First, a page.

This is my personal blog. The views expressed here do not necessarily represent those of the congregations or presbytery I serve.

Sunday, March 28, 2010

Atonement Notes: 3

Hebrews 9:1-15; Isaiah 53


In the movie, The Poseidon Adventure, (the first one,) there is a scene in which Gene Hackman is a young priest leading the intrepid group of people trying to escape up through the bottom of an overturned cruise ship. At some point, after having faced and overcome impossible obstacle after impossible obstacle, they run into yet another one. It is as I recall an impassible spray of steam directly in their path.

At this development, Hackman has had it. He jumps off the catwalk, and, gripping and hanging from a pipe, he challenges God. I don’t remember his words exactly, but the effect is he says, “Okay, God, if you demand a sacrifice before you will help us, so be it!” And he lets go of the pipe, and falls to his death. At that instant the steam abruptly stops. And the group is permitted to go forward.

I think the movie-makers were thinking of him as a Christ-figure, giving his life so that others may be saved. And they depicted God in the way that has become standard according to this model of the atonement. That is, God is a heartless monster who will not forgive or redeem unless and until someone pays for it in their own blood. Once he has been dutifully bought off in living flesh, God is satisfied and withdraws his wrath.

This is the way we have been taught to think of God. It shows up again in the more recent movie, The Passion of the Christ. God demands blood. And this blood had to be extracted through such monumental and terrible suffering — after all, he’s got billions of people’s sins to pay for — that Jesus is brutally whipped and mercilessly beaten for a large part of the movie. In the end, he is covered by enough blood and gore and open wounds to impress even Quentin Tarantino.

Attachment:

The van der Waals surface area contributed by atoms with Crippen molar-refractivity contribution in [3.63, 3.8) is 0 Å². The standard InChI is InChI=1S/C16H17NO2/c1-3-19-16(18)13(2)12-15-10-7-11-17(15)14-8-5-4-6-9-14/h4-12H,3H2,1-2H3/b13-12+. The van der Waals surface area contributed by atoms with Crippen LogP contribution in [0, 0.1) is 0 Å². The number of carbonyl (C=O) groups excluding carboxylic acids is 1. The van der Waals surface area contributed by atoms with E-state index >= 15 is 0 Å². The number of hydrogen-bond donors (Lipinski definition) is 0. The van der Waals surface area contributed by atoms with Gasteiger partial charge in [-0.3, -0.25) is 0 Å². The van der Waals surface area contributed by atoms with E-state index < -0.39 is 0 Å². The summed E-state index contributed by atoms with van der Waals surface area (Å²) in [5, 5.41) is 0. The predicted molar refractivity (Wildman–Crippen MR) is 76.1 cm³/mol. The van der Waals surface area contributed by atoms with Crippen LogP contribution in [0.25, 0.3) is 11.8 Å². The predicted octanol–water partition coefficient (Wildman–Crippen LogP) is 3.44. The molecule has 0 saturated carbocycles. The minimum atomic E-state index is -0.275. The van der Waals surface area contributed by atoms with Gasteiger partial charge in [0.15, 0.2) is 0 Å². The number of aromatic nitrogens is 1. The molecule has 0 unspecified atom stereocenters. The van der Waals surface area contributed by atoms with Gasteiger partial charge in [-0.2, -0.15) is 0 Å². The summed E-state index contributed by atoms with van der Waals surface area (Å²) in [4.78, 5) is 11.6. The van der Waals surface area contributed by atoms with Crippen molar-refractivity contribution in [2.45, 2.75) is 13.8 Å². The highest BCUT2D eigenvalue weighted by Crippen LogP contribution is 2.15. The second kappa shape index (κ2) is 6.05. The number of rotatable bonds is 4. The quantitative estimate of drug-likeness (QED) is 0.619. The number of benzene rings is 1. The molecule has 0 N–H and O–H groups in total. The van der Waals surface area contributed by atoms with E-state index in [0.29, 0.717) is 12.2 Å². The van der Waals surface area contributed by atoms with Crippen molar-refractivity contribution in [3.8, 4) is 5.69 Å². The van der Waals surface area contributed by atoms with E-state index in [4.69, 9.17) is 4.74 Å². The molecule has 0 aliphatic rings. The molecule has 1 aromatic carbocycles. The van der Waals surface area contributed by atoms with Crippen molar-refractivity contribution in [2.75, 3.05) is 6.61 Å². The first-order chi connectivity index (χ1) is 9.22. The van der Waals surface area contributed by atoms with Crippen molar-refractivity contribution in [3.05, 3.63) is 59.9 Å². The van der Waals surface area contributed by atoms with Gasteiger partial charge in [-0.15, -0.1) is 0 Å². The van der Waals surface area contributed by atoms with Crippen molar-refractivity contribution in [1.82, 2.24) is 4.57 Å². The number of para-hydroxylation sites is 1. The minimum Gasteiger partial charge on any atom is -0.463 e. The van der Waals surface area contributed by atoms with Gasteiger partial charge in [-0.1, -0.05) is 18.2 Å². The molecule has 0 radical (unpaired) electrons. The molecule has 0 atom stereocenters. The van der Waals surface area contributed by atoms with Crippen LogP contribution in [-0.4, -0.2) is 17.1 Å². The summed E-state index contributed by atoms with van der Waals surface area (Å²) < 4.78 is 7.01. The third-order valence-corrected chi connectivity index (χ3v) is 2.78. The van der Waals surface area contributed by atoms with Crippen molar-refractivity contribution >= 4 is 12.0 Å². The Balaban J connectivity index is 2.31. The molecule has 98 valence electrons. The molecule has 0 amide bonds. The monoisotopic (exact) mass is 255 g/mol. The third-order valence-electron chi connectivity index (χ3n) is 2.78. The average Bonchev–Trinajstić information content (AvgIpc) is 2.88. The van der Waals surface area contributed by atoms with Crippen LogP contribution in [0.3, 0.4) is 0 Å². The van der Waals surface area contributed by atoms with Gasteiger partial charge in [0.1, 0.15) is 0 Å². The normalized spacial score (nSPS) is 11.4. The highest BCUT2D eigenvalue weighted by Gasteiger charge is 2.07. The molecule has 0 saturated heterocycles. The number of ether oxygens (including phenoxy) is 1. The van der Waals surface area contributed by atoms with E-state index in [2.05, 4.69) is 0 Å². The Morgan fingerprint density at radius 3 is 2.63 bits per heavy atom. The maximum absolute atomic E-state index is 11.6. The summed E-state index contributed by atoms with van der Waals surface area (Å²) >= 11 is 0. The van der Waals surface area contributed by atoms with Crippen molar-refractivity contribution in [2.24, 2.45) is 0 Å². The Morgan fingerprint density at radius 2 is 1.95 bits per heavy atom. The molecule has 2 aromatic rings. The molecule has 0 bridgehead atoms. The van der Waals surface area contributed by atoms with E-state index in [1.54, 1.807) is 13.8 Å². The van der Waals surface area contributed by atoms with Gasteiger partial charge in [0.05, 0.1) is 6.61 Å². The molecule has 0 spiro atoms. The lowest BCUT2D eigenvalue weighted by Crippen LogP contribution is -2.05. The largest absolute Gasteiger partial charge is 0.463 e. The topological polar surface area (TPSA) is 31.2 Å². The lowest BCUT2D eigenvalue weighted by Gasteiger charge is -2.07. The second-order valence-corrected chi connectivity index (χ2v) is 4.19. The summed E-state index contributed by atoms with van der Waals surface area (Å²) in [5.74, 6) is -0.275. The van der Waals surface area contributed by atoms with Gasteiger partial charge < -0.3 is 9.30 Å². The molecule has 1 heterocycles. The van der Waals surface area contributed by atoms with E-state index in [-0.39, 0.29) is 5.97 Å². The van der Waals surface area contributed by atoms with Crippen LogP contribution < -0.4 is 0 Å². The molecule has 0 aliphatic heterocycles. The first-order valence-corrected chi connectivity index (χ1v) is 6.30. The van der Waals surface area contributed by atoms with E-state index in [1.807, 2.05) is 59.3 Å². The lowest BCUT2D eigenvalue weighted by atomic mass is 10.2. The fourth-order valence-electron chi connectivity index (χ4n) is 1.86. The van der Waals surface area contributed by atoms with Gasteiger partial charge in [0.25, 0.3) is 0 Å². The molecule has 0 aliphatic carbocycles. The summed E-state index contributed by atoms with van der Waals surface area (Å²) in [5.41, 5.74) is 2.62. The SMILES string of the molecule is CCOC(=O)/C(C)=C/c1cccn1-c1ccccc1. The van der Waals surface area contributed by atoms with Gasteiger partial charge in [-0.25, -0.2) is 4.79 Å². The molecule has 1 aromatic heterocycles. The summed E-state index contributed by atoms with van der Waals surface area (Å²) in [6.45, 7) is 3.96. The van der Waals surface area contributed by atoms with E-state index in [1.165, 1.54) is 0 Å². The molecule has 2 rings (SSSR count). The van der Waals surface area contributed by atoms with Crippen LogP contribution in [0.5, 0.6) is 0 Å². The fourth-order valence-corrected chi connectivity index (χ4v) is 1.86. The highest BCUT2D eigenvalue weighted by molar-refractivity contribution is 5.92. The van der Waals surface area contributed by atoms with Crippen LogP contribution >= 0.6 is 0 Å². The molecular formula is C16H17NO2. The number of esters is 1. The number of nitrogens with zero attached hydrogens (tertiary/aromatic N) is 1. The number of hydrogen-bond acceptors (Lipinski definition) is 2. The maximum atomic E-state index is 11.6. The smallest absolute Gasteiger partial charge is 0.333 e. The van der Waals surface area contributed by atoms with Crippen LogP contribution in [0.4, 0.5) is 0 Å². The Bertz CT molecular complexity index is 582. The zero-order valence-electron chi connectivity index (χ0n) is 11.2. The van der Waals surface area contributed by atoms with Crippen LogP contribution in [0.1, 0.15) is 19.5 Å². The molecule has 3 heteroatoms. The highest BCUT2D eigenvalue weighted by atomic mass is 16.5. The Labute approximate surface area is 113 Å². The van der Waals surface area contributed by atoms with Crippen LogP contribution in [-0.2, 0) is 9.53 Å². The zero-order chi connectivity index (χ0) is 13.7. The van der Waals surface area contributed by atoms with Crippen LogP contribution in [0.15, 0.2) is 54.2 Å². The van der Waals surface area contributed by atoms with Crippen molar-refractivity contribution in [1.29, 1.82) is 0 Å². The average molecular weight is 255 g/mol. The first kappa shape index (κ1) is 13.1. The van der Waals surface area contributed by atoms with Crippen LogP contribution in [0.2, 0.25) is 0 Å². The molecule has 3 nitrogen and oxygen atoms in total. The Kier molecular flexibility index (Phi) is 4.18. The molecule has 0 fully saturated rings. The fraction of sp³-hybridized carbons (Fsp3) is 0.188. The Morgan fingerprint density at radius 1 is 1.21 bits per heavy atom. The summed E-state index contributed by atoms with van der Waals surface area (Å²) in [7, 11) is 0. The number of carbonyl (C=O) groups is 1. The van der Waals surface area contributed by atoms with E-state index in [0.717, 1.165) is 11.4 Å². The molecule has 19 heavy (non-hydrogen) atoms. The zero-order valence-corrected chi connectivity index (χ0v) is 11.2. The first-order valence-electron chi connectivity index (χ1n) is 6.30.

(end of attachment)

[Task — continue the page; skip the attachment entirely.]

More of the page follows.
The gospels, however, do not devote endless verses and whole chapters to detailing Jesus’ every wound. They include no graphic descriptions of his bleeding and pain. His flogging and beating are not the main focus. They are mentioned, but only tersely in a few words.

This gruesome and grotesque theory, about God demanding suffering and blood to appease him before giving up his wrath and bestowing his forgiveness on anyone, is a product of medieval theology. It is not in the Bible, although it has been so consistently read back into the Bible that most people think it is there. Yet it is still assumed that this model is what we mean when we talk about the atonement.

Is it possible to love this God? Is it possible to imagine this God loving Jesus, let alone any of us? Does God really require a violent, horrific death before he will save us? Is that the condition? Is that the God Jesus reveals to us? Is that the God of the Prodigal Son story, for instance?

Of course not. God says to Ezekiel: “I have no pleasure in the death of anyone” (Ezekiel 18:32). And to Hosea, God says “I desire steadfast love and not sacrifice” (Hosea 6.6). And, of course, nothing was more abhorrent to the God of Israel than human sacrifice.


So what is going on here? How does Jesus’ cross save us?

The early church wove together several different traditions in the Hebrew Scriptures. Hebrews shows how Christ fulfills Yom Kippur (the Day of Atonement) from Leviticus 16. And the church has always understood the Suffering Servant passage which we read from Isaiah 52 and 53 as prefiguring Christ’s suffering.

In the Day of Atonement, the blood of the sacrificed goat is used to purify the sanctuary, and by extension, the whole creation. Blood represented, or was, life. This is something we need to get through our heads before the cross makes any sense to us. Blood in the Bible does not usually represent horror or violence or suffering or murder or death. Blood is life. The animals that were used in sacrifices were not made to suffer for sin. They were killed quickly and so their blood could be offered back to God and their meat shared in a communal meal of reconciliation.